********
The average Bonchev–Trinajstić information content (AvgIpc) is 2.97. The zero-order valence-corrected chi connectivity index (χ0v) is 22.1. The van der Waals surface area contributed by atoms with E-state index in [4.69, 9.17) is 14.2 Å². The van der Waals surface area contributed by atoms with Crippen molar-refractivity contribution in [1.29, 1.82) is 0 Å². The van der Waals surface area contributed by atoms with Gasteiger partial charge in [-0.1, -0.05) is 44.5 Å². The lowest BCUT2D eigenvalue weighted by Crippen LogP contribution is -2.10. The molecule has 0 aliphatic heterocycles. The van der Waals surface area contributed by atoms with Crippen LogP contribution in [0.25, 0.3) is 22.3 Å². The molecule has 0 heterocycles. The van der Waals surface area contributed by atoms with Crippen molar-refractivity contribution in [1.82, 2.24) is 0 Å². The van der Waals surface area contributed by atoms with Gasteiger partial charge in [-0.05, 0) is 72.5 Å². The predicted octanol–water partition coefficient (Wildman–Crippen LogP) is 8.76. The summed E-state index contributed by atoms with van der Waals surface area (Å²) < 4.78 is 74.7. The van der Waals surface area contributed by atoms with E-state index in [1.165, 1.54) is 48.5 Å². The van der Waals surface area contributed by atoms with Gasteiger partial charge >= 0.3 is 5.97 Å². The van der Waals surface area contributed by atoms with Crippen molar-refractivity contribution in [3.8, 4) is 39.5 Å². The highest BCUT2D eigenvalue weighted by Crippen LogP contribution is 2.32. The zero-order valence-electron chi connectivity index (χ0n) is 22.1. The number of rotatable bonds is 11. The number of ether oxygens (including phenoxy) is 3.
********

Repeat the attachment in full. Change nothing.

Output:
The average Bonchev–Trinajstić information content (AvgIpc) is 2.97. The zero-order valence-corrected chi connectivity index (χ0v) is 22.1. The van der Waals surface area contributed by atoms with E-state index in [4.69, 9.17) is 14.2 Å². The van der Waals surface area contributed by atoms with Crippen molar-refractivity contribution in [1.29, 1.82) is 0 Å². The van der Waals surface area contributed by atoms with Gasteiger partial charge in [-0.1, -0.05) is 44.5 Å². The lowest BCUT2D eigenvalue weighted by Crippen LogP contribution is -2.10. The molecule has 0 aliphatic heterocycles. The van der Waals surface area contributed by atoms with Crippen LogP contribution in [0.25, 0.3) is 22.3 Å². The molecule has 0 heterocycles. The van der Waals surface area contributed by atoms with Crippen molar-refractivity contribution in [1.82, 2.24) is 0 Å². The van der Waals surface area contributed by atoms with Gasteiger partial charge in [-0.05, 0) is 72.5 Å². The predicted octanol–water partition coefficient (Wildman–Crippen LogP) is 8.76. The summed E-state index contributed by atoms with van der Waals surface area (Å²) < 4.78 is 74.7. The van der Waals surface area contributed by atoms with E-state index in [1.165, 1.54) is 48.5 Å². The van der Waals surface area contributed by atoms with Gasteiger partial charge >= 0.3 is 5.97 Å². The van der Waals surface area contributed by atoms with Crippen molar-refractivity contribution in [3.8, 4) is 39.5 Å². The highest BCUT2D eigenvalue weighted by Crippen LogP contribution is 2.32. The zero-order valence-electron chi connectivity index (χ0n) is 22.1. The number of rotatable bonds is 11. The number of ether oxygens (including phenoxy) is 3.